-- June 22: Mike Ribiero is swapped to Washington from Dallas for Cody Eakin.
-- June 22: Sergei Bobrovsky is traded to Columbus from the Flyers for three draft picks
-- June 15: Tampa and Nashville swap goalies, with Anders Lindback heading to Florida and Sebastian Caron to Nashville.
Unfortunately, the NHL has seen this movie before, this being the third lockout in the last 18 years. But with the 2004-05 season completely wiped out, the 1994-95 shortened campaign does offer some reference points for this time around.
Consider the following three storylines from the old lockout script when discussing an upcoming shortened season:
1. As much as everyone is saying their is little room for error in a 48-game campaign, in '94-95 three of the 26 teams made the playoffs with a losing record: the Rangers (22-23-3), San Jose Sharks (19-25-4) and Dallas (17-23-8).
The Jets, for what it's worth, were last in the Central Division and 10th in the West with a 16-25-7 mark -- five back of the Sharks, the eighth-seed.
2. Despite predictions the hockey might be sloppy and defensively suspect, especially early, goals were down to 5.97 per game. Jaromir Jagr of Pittsburgh and Eric Lindros of Philadelphia tied for the scoring lead with 70 points while Winnipeg's Alexei Zhamnov was third with 65. Zhamnov and Keith Tkachuk of the Jets were both named to the NHL's Second All-Star Team.
3. A fifth seed, the New Jersey Devils, knocked off the Detroit Red Wings, top-ranked team in the Western Conference, in four straight to win the Stanley Cup. The Rangers, who won the Cup in '93-94, made the playoffs by just one point and were eliminated in the second round.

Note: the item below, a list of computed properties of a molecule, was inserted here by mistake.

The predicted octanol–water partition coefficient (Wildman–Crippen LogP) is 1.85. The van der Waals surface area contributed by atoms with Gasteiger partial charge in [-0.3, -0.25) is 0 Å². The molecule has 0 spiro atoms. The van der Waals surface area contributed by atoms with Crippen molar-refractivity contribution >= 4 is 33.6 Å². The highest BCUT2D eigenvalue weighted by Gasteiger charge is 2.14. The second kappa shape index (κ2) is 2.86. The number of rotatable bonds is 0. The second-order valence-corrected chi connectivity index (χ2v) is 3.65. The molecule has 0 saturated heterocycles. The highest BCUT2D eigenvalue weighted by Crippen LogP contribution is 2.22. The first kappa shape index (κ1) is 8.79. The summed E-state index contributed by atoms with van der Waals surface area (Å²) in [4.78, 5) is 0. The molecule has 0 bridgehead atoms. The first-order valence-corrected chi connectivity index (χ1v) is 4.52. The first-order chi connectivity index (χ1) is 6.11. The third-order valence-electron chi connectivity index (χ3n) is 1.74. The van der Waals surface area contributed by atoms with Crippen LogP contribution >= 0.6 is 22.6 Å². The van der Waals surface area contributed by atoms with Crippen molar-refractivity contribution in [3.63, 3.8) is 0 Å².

Five unfolding stories to monitor
1. Measuring the damage done
Fans will bust through the turnstiles again in Canada and the established U.S. markets. But what impact will the lockout have in places like Phoenix, Dallas, Columbus or Florida?
2. Where does goaltender Roberto Luongo land?
The Canucks goaltender has been most often linked to the Leafs and Panthers. Have to expect GM Mike Gillis is working the phones hard trying to find good value.
3. A European advantage?
Roughly 200 NHL players headed overseas to find work during the lockout. How much of a competitive edge does that give them upon their return? That said, some big names also returned home on the mend, including Anze Kopitar of the Kings, Daniel Briere of the Flyers and Tomas Plekanec of the Canadiens.
4. The Oilers' young guns
Jordan Eberle, Taylor Hall, Ryan Nugent-Hopkins and Justin Schultz have been tearing up the American Hockey League with Oklahoma City while Nail Yakupov, the first overall pick last June, may also be NHL-ready. Can they lead Edmonton back to the playoffs after they finished 30th, 30th and 29th in the last three years.
5. A crowning achievement?
No NHL team has repeated as Stanley-Cup champion since the Detroit Red Wings in the 1996-97 and 1997-98 seasons. Can the Kings go back-to-back?
Stay tuned. Thankfully, hockey fans have the chance to watch all this unfold rather than curse another lost campaign.